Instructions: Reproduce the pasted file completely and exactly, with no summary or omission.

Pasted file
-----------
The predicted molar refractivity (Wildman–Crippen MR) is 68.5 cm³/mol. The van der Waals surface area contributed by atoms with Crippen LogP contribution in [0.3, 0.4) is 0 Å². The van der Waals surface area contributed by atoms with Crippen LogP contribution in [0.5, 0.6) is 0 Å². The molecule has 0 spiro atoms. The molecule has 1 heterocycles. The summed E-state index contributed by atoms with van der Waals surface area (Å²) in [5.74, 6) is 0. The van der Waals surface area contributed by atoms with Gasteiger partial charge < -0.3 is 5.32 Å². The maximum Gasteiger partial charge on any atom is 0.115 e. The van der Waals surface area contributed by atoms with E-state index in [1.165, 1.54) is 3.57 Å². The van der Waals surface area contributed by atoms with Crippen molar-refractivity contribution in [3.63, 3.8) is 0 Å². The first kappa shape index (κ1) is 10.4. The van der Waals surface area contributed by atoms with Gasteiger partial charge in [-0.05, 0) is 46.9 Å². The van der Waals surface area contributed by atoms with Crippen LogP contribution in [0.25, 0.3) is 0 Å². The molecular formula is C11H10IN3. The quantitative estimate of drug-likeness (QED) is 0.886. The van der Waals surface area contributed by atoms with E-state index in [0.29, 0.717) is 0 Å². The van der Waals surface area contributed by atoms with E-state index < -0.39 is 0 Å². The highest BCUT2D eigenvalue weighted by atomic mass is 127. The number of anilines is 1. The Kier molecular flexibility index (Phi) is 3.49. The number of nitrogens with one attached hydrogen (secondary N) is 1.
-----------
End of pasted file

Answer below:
The predicted molar refractivity (Wildman–Crippen MR) is 68.5 cm³/mol. The van der Waals surface area contributed by atoms with Crippen LogP contribution in [0.3, 0.4) is 0 Å². The van der Waals surface area contributed by atoms with Crippen LogP contribution in [0.5, 0.6) is 0 Å². The molecule has 0 spiro atoms. The molecule has 1 heterocycles. The summed E-state index contributed by atoms with van der Waals surface area (Å²) in [5.74, 6) is 0. The van der Waals surface area contributed by atoms with Gasteiger partial charge < -0.3 is 5.32 Å². The maximum Gasteiger partial charge on any atom is 0.115 e. The van der Waals surface area contributed by atoms with E-state index in [1.165, 1.54) is 3.57 Å². The van der Waals surface area contributed by atoms with Crippen molar-refractivity contribution in [3.63, 3.8) is 0 Å². The first kappa shape index (κ1) is 10.4. The van der Waals surface area contributed by atoms with Gasteiger partial charge in [-0.05, 0) is 46.9 Å². The van der Waals surface area contributed by atoms with Crippen LogP contribution in [0.25, 0.3) is 0 Å². The molecular formula is C11H10IN3. The quantitative estimate of drug-likeness (QED) is 0.886. The van der Waals surface area contributed by atoms with E-state index in [0.29, 0.717) is 0 Å². The van der Waals surface area contributed by atoms with E-state index < -0.39 is 0 Å². The highest BCUT2D eigenvalue weighted by atomic mass is 127. The number of anilines is 1. The Kier molecular flexibility index (Phi) is 3.49. The number of nitrogens with one attached hydrogen (secondary N) is 1.